Born: 23 October 1927, in Kunming, China. Died: 7 June 2014, in London, aged 86
Stephen Metcalf had his life changed by a pair of running shoes. They didn’t look like much, those shoes: worn, sewn up where they’d torn, and wound round tightly with bits of salvaged string. Preferable, though, to his own flapping-soled rejects. “They may last you a few weeks,” said the balding, middle-aged man who proffered them one day in a Japanese civilian internment camp in China during the biting winter of 1944-1945. What made the gift remarkable was that the giver was Eric Liddell, the former Scottish rugby star and 400m gold medal winner at the 1924 Olympics.
The internal conflict between Liddell’s sporting prowess and his religious faith would form one of the story strands of the 1981 film Chariots of Fire. Since those events, he had thrown himself into missionary work in the poorest areas of China.
He continued this in captivity: teaching, preaching and reaching out to the children in the camp by organising races and other sporting events. To young Stephen, then 17 and himself a talented runner, Liddell seemed touched with grace, a quality that not only flowed through his actions (such as the gift of the shoes) but also glowed in his words.
The greatest challenge he faced in his life, Metcalf said, was Liddell’s exhortation that, rather than hate his Japanese jailers, he should pray for them. “When you hate, you are self-centred,” the Scotsman explained. “When you pray, you are God-centred. Praying changes your attitude. It is hard to hate those you pray for.”
A fortnight later, aged 43, Liddell died of a brain tumour brought on by overwork. As he shouldered his coffin at the funeral, Metcalf was wearing the shoes he had given him. Was this really a fitting end for so great a man, he anguished: buried in an obscure corner of a Japanese camp, his resting place marked only by a rough cross on which his name had been smeared in boot polish?
Metcalf vowed that if he survived the war, he would take Liddell at his word, and more. He wouldn’t only pray for the Japanese. He would devote his life to doing God’s work among them.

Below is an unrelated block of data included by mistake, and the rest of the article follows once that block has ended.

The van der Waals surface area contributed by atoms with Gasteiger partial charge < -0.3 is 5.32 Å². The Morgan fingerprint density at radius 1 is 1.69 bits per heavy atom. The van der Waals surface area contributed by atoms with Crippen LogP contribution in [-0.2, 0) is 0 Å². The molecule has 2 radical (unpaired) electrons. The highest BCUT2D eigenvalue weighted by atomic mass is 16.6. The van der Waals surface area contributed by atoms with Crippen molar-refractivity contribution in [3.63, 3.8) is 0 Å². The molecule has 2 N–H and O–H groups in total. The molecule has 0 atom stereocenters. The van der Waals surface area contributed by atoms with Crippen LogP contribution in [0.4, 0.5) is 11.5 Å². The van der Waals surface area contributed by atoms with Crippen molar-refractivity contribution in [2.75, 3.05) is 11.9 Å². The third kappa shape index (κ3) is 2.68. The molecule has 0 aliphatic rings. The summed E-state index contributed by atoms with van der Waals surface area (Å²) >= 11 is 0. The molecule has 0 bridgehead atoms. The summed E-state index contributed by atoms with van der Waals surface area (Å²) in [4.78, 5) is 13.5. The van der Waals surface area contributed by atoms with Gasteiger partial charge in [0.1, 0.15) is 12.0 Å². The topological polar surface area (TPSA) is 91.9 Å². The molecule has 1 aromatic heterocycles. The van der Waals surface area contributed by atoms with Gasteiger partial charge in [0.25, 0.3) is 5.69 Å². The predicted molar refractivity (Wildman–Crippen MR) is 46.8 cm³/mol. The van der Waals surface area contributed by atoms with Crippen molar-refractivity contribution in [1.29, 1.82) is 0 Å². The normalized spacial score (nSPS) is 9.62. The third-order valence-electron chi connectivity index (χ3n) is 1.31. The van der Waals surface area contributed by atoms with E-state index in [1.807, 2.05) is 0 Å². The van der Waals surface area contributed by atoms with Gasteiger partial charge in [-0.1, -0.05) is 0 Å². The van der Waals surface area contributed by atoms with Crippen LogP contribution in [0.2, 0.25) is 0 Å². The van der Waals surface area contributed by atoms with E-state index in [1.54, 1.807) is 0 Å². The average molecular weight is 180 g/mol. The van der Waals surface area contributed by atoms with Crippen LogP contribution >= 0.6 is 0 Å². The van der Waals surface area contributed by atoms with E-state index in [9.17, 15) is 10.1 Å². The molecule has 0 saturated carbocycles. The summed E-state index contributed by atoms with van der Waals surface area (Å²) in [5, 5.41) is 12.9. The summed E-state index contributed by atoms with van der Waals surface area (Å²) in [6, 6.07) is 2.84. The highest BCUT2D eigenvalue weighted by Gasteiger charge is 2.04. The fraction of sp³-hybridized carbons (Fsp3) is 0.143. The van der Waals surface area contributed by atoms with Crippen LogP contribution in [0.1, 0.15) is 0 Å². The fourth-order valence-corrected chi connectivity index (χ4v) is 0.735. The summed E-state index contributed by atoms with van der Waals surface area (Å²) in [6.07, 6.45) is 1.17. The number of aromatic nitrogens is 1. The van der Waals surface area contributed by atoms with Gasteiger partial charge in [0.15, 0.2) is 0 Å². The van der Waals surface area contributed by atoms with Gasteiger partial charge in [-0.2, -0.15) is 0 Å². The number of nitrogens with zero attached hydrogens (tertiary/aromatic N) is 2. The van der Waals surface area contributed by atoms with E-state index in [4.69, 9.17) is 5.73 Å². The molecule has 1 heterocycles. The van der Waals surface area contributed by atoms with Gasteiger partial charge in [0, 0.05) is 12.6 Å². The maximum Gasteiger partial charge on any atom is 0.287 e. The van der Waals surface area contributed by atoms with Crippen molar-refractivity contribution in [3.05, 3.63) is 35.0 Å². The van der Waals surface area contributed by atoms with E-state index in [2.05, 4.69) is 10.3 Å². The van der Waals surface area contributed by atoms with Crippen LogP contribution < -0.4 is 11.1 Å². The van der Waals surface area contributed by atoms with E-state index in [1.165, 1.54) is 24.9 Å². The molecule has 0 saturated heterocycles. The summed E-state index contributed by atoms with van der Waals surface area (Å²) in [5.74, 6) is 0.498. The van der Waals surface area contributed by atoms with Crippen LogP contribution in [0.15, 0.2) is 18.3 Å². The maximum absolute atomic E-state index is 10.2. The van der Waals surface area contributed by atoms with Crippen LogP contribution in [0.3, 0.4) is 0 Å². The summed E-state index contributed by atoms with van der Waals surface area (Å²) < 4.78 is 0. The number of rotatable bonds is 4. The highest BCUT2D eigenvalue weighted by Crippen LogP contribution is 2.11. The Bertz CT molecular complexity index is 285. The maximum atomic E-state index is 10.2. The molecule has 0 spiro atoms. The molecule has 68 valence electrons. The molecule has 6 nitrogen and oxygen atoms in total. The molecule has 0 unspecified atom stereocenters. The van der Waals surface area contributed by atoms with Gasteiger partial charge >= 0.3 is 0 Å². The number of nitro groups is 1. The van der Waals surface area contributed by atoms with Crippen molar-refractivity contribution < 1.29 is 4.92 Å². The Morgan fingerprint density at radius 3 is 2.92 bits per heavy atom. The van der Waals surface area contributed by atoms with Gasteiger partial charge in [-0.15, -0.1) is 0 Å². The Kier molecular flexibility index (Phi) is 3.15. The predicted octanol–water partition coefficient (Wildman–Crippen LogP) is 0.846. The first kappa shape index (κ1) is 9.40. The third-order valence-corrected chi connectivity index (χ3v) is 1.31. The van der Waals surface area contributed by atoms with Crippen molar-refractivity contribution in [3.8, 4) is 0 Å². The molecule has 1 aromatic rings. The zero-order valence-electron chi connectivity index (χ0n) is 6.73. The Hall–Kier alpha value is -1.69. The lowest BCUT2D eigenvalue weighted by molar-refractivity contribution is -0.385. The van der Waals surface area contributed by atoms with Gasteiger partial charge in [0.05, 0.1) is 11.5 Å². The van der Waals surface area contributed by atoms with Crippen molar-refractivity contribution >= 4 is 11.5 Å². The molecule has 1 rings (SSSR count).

Stephen Arnold Metcalf, who has died aged 86, was born in Kunming in southern China. His parents were missionaries whose work had taken them to a secluded village a week’s walk from that city. There were no shops, just a monthly market. The local Lisu tribal people were animists who believed spirits resided in the woods, the hills, the stream from which they drew water. Nevertheless, Stephen remembered his infancy as a magical time of freedom. Boarding school, at six, came like banishment. As it might, being some 2,000km away, in the country’s north-east corner.
This was also, as chance would have it, the region that was later overrun by the Japanese army. Contrary to the general feeling about the barbarous invaders, Metcalf noted that the commander of his first internment camp was a decent man.
However, it was only through the influence of Liddell – at the second camp he was sent to, in Weifang province – that he learnt to love his enemy, and felt prompted to make the resolution that would dictate the rest of his life. After liberation came in 1945, he hitched his way to Kunming, where he was reunited with his parents. The family moved to Australia for a time. There, in due course, Metcalf joined the Overseas Missionary Fellowship International and pushed for a posting in Japan. In 1952, he got it.
Like his father before him, it was through mission work that he met his future wife. Not that Evelyn Robinson, a young Irishwoman who worked at a mission at Hirosaki in the north, was soon won over. When he wrote suggesting they marry, her reply was “to the point”, he recalled. She said no.
But he couldn’t relinquish his mental cameo of her, with her “curls of lustrous red-brown hair”, and three months later he wrote to her again. Alas, Evelyn’s second reply was “as strong and concise as the first”. Moreover, she added that she would appreciate it if he let the matter rest.
The lovelorn missionary self-medicated with work. And four months later God, or Providence, or what you will, was moved to intervene. Exhausted, Metcalf was setting off on a holiday by train when a snowstorm blocked his route.
So instead, albeit apprehensively, he diverted to Hirosaki. Evelyn was overjoyed to see him. Earlier in the day, she said, she’d found herself thinking about him hard. She had prayed, asking for a sign, and ended by resolving that, if he were to turn up on her doorstep that very day, she would marry him. They tied the knot soon afterwards and never broke it.
For four decades, Evelyn and Stephen Metcalf worked together in Japan, “planting” – which is to say setting up – new mission churches, until his retirement in 1990.
They then moved to Tooting in south London, where for 15 years Metcalf served as head of the London Japanese Christian Fellowship. His wife survives him, as do their five children.